by Ted Manna
American Reporter Correspondent
Castle Rock, Colo.
August 31, 2007
IN COLORADO, THE HEAT IS ON THE POLITICIANS
PUEBLO, Colo. -- At the State Fair here in suburban Douglas County, Colo., close to the geographic center of the nation, politics is as hot a topic as the 95-plus-degree heat. Politicians better listen up. The people say they want leadership, not partisanship.
If any candidate from any party is going to have a chance, he or she will have to answer to the people, tune into their concerns and be strong enough to affect change, opined fairgoers and others throughout the state.
"People are starting to realize the desperate state the country is in," said Tom VonReyn, co-captain of a Castle Rock, Colo., Democratic precinct. "This has been a Republican area for so long and they have a real good organization."
VonReyn believes that party affiliations are changing, though. "Some parts of the county are now 50 percent Democratic," he said. "What we need to do now is get enough people involved" to get the message across that Colorado Democrats can kick-start a movement.
"There are a lot of closet Democrats [here] in Douglas County," VonReyn claimed. "In 2006, we ran someone for almost every public office," he said. In past years, he said, Democrats didn't bother to run for most elective offices in this 80-percent Republican county.
A motivational movie at a recent meeting focused on "persuadable voters" and "individual citizenship, not celebrity status" as party goals. He estimated that the partisan make-up up of the county is now 50 percent Republican, 30 percent unaffiliated and 20 percent Democratic.
The annual Colorado State Fair in Pueblo usually sees every form of extreme weather that Colorado can dish out in its 11-day run. Lightning, hail, torrential downpours and temperatures over 100 degrees are commonplace, along with some balmy, sunny days. Fairgoers are a happy bunch. The heat does not dampen their spirits. Easy-going, friendly, hard (hard!)-working, honest, these people bristle at the notion that somebody in Washington, or Denver for that matter, really cares about them.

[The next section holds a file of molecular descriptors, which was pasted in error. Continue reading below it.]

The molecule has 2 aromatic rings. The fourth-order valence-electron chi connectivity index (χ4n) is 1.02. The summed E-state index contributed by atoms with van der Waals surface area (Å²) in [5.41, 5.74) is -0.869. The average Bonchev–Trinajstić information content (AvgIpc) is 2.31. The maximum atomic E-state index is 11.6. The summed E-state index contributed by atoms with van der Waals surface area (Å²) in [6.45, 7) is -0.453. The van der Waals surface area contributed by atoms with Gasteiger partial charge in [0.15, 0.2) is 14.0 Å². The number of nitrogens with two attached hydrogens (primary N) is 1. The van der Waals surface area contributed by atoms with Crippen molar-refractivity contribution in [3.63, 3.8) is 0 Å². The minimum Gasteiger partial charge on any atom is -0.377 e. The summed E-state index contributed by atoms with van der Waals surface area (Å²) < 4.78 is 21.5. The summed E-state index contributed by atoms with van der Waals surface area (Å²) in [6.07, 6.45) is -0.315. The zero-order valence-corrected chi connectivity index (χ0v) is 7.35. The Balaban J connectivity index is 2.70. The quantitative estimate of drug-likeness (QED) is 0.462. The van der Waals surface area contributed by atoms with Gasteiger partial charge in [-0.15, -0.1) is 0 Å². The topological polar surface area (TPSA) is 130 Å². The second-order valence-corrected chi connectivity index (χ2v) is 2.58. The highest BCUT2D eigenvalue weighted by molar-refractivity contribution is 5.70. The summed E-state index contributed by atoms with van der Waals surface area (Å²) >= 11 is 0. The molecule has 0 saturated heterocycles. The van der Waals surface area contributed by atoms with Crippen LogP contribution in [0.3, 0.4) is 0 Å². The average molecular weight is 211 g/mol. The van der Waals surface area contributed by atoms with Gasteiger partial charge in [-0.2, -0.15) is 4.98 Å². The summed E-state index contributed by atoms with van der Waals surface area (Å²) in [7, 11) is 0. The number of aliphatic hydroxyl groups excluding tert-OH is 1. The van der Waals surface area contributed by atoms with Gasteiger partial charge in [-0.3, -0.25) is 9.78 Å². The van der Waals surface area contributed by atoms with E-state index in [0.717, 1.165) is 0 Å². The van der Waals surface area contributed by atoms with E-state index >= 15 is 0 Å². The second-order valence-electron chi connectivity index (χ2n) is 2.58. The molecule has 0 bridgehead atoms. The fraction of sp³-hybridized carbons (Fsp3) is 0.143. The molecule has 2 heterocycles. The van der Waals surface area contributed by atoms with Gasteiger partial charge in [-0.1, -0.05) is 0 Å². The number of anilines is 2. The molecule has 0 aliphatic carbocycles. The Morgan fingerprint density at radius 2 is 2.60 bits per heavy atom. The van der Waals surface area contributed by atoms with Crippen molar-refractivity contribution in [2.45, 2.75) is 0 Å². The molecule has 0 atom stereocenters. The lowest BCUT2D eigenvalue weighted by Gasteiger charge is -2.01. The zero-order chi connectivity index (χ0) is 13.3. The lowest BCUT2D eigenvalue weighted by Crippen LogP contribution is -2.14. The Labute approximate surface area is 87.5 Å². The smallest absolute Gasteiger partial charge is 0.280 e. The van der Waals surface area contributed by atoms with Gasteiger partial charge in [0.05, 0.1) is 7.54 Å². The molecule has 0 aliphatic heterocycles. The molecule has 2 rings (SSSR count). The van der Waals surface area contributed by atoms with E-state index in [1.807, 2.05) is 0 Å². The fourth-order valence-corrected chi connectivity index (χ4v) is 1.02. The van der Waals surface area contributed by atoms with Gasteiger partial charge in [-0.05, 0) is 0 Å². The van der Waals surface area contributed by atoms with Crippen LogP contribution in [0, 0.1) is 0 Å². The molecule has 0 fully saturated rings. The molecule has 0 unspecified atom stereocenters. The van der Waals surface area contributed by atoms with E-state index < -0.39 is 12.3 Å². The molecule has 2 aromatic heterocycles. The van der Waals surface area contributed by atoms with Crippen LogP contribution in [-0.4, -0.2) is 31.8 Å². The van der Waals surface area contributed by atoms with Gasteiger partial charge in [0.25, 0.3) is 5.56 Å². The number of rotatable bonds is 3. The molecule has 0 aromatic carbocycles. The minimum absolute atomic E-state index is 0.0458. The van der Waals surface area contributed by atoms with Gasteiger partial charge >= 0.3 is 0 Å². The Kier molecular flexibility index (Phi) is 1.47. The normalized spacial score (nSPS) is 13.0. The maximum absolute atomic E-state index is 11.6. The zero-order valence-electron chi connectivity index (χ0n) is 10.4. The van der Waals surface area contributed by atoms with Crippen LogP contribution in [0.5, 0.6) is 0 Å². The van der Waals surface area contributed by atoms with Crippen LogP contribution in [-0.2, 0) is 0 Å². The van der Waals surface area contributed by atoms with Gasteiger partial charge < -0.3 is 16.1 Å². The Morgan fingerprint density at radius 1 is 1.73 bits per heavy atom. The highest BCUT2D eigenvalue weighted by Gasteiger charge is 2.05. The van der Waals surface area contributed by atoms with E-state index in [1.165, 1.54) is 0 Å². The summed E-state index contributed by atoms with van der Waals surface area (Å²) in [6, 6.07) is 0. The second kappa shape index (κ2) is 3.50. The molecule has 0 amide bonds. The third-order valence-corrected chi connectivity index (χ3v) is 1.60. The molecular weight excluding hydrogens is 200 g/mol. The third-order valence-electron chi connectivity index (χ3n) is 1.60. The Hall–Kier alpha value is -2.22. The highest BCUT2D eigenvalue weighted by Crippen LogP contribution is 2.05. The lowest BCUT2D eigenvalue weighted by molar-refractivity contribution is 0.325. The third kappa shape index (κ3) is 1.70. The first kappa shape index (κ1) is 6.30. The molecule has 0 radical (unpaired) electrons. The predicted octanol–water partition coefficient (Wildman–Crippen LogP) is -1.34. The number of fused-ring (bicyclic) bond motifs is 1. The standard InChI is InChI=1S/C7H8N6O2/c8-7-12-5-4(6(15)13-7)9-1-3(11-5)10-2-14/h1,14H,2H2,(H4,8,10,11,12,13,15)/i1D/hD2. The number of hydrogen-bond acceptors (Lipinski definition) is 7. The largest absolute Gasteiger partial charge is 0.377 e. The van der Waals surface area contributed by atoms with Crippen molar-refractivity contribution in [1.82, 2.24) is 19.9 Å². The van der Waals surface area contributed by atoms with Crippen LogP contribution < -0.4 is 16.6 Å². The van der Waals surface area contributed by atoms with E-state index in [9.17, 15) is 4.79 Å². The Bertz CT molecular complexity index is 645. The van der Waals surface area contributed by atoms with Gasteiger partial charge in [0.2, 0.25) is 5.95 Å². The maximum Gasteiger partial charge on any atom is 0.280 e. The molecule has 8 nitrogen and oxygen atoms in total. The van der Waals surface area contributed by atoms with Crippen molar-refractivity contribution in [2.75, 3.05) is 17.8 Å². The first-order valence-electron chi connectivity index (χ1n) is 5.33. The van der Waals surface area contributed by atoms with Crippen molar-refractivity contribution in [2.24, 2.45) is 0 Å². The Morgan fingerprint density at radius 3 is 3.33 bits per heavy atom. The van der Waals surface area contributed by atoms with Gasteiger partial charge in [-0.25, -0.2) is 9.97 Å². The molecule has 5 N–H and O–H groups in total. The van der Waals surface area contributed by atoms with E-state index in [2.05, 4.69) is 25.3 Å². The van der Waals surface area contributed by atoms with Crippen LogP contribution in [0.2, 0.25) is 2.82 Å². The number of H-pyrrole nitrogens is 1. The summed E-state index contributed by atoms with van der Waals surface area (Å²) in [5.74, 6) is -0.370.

Taking the time to talk under a brilliant blue sky, a rancher from rural Campo, Colo., summed it up. "We have to figure out a way," Greg Eden said, "to get the deal up to where everybody can make money." He hopes holding the Democratic National Convention in Denver brings attention to the problems of the people living in this parched land, like immigration, water, fuel and fuel prices.
"We can't take care of everybody," countered David Dynes, a restaurant manager from Colorado Springs. "At some point people have to take care of themselves."
Tolerance and strong opinions reside in an easy truce here among the most highly prized livestock in the state. Watching the young people, polite, respectful, full of themselves, you cannot help but want to make sure the world is safe for them.
Asked would they vote for a black American or a women for President, most shrugged. They agreed that the fact the Hillary Clinton or Barack Obama have a shot at the most powerful post in the world is proof that the country is ripe for change.
"We are the only party that would go there," said Diane Bailey, a Douglas County Public Trustee and one of the people responsible for the resurgence of Democratic support in the county. "You would not see this from the Republicans. That is one of the major differences between the parties."
Another difference, according to Bailey, is the absence of concerted attacks from Democrats against Democrats. "At the local level, we warn our candidates, 'Don't attack. You will only harm yourself.'
"There is no finger-pointing, just polite controversy," she said. "The Republicans can get pretty nasty toward each other."